Defibulator at the Evergreen Seniors Community Centre - Guelph, Ontario
CONCEPTION BAY SOUTH, NL, April 21, 2011 /Canada NewsWire/ - Today Prime Minister Stephen Harper announced a $10 million plan to fund life-saving automated external defibrillators and related training in hockey arenas and community recreation centres across Canada.
"Defibrillator placement and training are essential steps in helping Canadians save lives," says Bobbe Wood, CEO, Heart and Stroke Foundation of Canada. "This is an important policy recommendation which was identified in the Canadian Heart Health Action Plan."
Also at the Prime Minister's announcement was a cardiac arrest survivor who spoke about how CPR and a defibrillator saved his life after he collapsed during a hockey game.
Defibrillators are electronic devices used to restart a person's heart that has stopped beating. They are safe, easy to use, and can be operated effectively by the lay public.
Up to 85 per cent of all cardiac arrests occur in public settings or homes. Less than five per cent of victims who have a cardiac arrest outside of hospital survive. The early use of a defibrillator along with CPR before the arrival of emergency services can increase the individual's chance of survival by up to 75 per cent. This is critical, given that the survival rate decreases seven to 10 per cent with every passing minute.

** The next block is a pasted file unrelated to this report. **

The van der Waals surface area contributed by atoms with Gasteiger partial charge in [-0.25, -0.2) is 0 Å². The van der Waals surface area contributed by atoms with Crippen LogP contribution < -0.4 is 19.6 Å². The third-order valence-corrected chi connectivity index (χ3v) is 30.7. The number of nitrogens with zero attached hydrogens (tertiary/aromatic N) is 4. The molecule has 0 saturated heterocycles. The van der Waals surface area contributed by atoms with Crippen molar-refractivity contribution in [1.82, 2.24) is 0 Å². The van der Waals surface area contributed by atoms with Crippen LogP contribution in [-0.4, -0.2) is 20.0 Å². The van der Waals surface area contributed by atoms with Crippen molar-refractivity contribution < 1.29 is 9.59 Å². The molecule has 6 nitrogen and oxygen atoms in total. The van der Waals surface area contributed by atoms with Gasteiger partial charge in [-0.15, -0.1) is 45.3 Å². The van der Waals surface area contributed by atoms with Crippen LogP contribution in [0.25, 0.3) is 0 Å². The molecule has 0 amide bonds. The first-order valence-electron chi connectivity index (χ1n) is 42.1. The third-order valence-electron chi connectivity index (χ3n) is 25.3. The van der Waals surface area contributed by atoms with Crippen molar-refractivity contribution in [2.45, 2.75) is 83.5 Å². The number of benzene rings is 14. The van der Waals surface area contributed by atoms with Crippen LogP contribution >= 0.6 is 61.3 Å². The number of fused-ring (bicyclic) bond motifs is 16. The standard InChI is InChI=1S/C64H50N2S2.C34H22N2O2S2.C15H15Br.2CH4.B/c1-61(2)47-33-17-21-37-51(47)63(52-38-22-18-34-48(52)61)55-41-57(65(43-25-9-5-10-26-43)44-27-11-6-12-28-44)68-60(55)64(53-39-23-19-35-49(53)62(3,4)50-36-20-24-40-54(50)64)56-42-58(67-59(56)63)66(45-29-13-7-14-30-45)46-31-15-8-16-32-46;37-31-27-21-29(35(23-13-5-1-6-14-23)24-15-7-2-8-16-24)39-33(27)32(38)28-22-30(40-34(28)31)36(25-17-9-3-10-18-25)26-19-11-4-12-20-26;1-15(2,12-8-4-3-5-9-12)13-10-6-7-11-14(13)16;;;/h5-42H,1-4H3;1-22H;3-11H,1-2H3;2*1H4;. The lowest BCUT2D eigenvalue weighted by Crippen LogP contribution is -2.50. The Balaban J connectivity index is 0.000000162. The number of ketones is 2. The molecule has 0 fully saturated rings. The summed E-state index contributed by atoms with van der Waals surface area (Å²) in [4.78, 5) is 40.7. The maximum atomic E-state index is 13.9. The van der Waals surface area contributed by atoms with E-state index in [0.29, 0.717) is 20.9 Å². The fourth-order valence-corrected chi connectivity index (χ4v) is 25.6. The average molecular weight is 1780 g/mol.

The Heart and Stroke Foundation has been advocating for an increased number of defibrillators and training in communities to give Canadians the tools and knowledge they need to respond in the event of a cardiac arrest.
"The time between the onset of a cardiac arrest and the use of CPR and a defibrillator can mean the difference between life and death," says Wood. "These machines should be as readily available in Canadian communities as fire extinguishers - they are lifesavers."
As many as 45,000 cardiac arrests occur each year. That is about one every 12 minutes.
The Heart and Stroke Foundation, a volunteer-based health charity, leads in eliminating heart disease and stroke and reducing their impact through the advancement of research and its application, the promotion of healthy living, and advocacy. (heartandstroke.ca)